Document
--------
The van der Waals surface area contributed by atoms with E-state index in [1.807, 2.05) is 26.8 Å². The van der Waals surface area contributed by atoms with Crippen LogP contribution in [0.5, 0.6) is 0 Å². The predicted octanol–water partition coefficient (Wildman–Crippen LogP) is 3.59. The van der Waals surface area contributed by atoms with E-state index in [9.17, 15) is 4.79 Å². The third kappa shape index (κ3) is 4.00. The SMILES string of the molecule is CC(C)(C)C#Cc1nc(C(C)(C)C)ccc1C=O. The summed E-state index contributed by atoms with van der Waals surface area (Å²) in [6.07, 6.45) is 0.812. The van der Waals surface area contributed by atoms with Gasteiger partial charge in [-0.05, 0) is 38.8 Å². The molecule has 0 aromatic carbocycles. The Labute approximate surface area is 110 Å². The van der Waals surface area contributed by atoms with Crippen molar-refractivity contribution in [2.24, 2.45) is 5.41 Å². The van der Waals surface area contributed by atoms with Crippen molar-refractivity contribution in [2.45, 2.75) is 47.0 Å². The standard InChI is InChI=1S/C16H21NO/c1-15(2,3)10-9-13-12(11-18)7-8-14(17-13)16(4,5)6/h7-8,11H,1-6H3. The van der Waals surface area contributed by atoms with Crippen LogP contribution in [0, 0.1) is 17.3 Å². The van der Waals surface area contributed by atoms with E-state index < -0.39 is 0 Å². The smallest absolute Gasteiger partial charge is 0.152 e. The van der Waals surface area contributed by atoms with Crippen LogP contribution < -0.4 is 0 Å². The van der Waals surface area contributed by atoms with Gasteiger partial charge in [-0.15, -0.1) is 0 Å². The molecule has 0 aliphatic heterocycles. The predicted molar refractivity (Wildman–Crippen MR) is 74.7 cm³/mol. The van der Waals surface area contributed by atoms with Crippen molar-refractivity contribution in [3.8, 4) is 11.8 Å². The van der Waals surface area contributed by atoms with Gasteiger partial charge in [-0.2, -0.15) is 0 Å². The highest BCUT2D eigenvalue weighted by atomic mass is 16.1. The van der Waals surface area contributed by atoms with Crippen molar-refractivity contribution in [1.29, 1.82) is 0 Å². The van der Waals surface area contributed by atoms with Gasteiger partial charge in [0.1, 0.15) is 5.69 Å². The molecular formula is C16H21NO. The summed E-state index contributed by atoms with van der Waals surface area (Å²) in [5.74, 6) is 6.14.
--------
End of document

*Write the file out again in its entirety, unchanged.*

The van der Waals surface area contributed by atoms with E-state index in [1.807, 2.05) is 26.8 Å². The van der Waals surface area contributed by atoms with Crippen LogP contribution in [0.5, 0.6) is 0 Å². The predicted octanol–water partition coefficient (Wildman–Crippen LogP) is 3.59. The van der Waals surface area contributed by atoms with E-state index in [9.17, 15) is 4.79 Å². The third kappa shape index (κ3) is 4.00. The SMILES string of the molecule is CC(C)(C)C#Cc1nc(C(C)(C)C)ccc1C=O. The summed E-state index contributed by atoms with van der Waals surface area (Å²) in [6.07, 6.45) is 0.812. The van der Waals surface area contributed by atoms with Gasteiger partial charge in [-0.05, 0) is 38.8 Å². The molecule has 0 aromatic carbocycles. The Labute approximate surface area is 110 Å². The van der Waals surface area contributed by atoms with Crippen molar-refractivity contribution in [2.24, 2.45) is 5.41 Å². The van der Waals surface area contributed by atoms with Crippen molar-refractivity contribution in [2.45, 2.75) is 47.0 Å². The standard InChI is InChI=1S/C16H21NO/c1-15(2,3)10-9-13-12(11-18)7-8-14(17-13)16(4,5)6/h7-8,11H,1-6H3. The van der Waals surface area contributed by atoms with Crippen LogP contribution in [0, 0.1) is 17.3 Å². The van der Waals surface area contributed by atoms with E-state index < -0.39 is 0 Å². The smallest absolute Gasteiger partial charge is 0.152 e. The van der Waals surface area contributed by atoms with Crippen LogP contribution < -0.4 is 0 Å². The van der Waals surface area contributed by atoms with Gasteiger partial charge in [-0.15, -0.1) is 0 Å². The molecule has 0 aliphatic heterocycles. The predicted molar refractivity (Wildman–Crippen MR) is 74.7 cm³/mol. The van der Waals surface area contributed by atoms with Crippen molar-refractivity contribution in [3.8, 4) is 11.8 Å². The van der Waals surface area contributed by atoms with Gasteiger partial charge in [-0.2, -0.15) is 0 Å². The highest BCUT2D eigenvalue weighted by atomic mass is 16.1. The van der Waals surface area contributed by atoms with Crippen molar-refractivity contribution in [1.29, 1.82) is 0 Å². The van der Waals surface area contributed by atoms with Gasteiger partial charge in [0.1, 0.15) is 5.69 Å². The molecular formula is C16H21NO. The summed E-state index contributed by atoms with van der Waals surface area (Å²) in [5.74, 6) is 6.14.